Re: whistles in receive

Jack, W8TEE
 

One can get carried away, however...

Inline image
Jack, W8TEE


From: Leland Lannoye <wa9aoe@...>
To: BITX20@groups.io
Sent: Monday, February 5, 2018 10:49 AM
Subject: Re: [BITX20] whistles in receive

There have been numerous articles in QST over the years on rebuilding these old rigs.  I found an article which I saved somewhere on building transistor substitutes for the tubes.  you could build them on small perf boards and set up a set of wires that corresponded to the pin out on the tubes.  At one time, someone was making modules to replace all the low power and receiving tubes on the Collins S line.  That was at least 40 years ago.  I don't do well on a lot of these tiny connections anymore due to age and aging eyes, but my history skills are still largely intact.
Lee, WA9AOE
PS: Still awaiting shipment on my Bitx.
On 2/5/2018 10:40 AM, Ashhar Farhan wrote:
The warm smells of an HRO steaming up... is there any hotroding one can do to these rigs?
- f

On 5 Feb 2018 12:02 am, "Leland Lannoye" <wa9aoe@...> wrote:
I am sitting here reading some of this information and studying the new technology.  When I was young (at leas 50 years ago), solid state technologies were either in their infancy or still a dream.  Our rigs were two pieces of equipment, a receiver and a transmitter with a variety of accessories.

Most of our receivers for those of us who were not well heeld in the financial area were of the single conversion genre with an if frequency of 455 kHz.  With little preselection capability, this relegated the ham bands 20 mtrs and above useless with hetrodyne images from frequencies 910 kHz either above or below the desired reception point. There, in that day, were three remedies to fix this. The first two were:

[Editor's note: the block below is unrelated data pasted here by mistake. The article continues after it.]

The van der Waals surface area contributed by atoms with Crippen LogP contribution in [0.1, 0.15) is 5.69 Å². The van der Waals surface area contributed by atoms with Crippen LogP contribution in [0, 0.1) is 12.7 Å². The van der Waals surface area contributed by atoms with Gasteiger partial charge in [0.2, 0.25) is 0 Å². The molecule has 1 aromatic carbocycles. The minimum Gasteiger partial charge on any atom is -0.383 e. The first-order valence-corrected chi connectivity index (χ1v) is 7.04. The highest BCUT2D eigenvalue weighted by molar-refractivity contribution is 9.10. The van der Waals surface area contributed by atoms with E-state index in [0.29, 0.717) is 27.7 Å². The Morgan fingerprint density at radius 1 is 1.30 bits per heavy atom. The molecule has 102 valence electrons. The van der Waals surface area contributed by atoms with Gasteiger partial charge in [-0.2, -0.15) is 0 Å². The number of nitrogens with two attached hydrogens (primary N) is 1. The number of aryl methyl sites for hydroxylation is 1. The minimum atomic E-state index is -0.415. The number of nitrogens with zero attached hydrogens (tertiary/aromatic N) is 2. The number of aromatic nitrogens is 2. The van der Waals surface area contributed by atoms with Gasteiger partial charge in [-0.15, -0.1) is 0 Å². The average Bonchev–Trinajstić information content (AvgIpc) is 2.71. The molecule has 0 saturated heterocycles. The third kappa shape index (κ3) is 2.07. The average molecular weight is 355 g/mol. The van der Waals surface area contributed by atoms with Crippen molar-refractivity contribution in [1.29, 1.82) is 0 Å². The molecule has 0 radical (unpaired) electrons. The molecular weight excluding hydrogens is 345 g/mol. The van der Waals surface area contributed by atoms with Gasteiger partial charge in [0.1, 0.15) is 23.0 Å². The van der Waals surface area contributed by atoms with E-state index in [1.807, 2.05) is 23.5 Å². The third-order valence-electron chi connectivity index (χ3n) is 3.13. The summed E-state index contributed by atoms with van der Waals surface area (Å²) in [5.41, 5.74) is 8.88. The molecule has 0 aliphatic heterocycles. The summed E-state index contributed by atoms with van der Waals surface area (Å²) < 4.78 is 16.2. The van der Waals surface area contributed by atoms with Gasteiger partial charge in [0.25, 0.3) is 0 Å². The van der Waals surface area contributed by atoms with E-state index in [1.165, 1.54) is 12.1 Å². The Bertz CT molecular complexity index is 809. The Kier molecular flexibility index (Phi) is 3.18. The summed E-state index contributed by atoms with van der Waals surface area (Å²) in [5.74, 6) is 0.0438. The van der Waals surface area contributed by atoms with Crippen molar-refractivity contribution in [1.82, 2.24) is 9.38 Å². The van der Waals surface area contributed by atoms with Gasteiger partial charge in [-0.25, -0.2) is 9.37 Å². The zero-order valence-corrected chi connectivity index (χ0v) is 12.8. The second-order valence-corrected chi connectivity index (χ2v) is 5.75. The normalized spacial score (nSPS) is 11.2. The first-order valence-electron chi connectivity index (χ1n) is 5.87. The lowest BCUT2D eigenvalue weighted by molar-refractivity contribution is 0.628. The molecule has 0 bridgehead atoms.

1.)  add a really selective high gain preselector to tune the offending images out

    2.)  raise the if to something on the order of 1600 kHz which left bandpass selectivity at a substantial disadvantage.

The third option, and the most expensive in its day was double (or, even triple) conversion.  If  you were able to pay the 1958 price of over $300, you were in and there were few difficulties thereafter until the receiver aged and developed some bad shield grounds or worse.  The second or third conversion local oscillator would provide a cornu copia of birdies of one type or another. These included signals that were always there, I know the newer designs with balanced mixers and the like have few of these problems, but, it is worth considering.

An aging ham from way back.


Lee, WA9AOE


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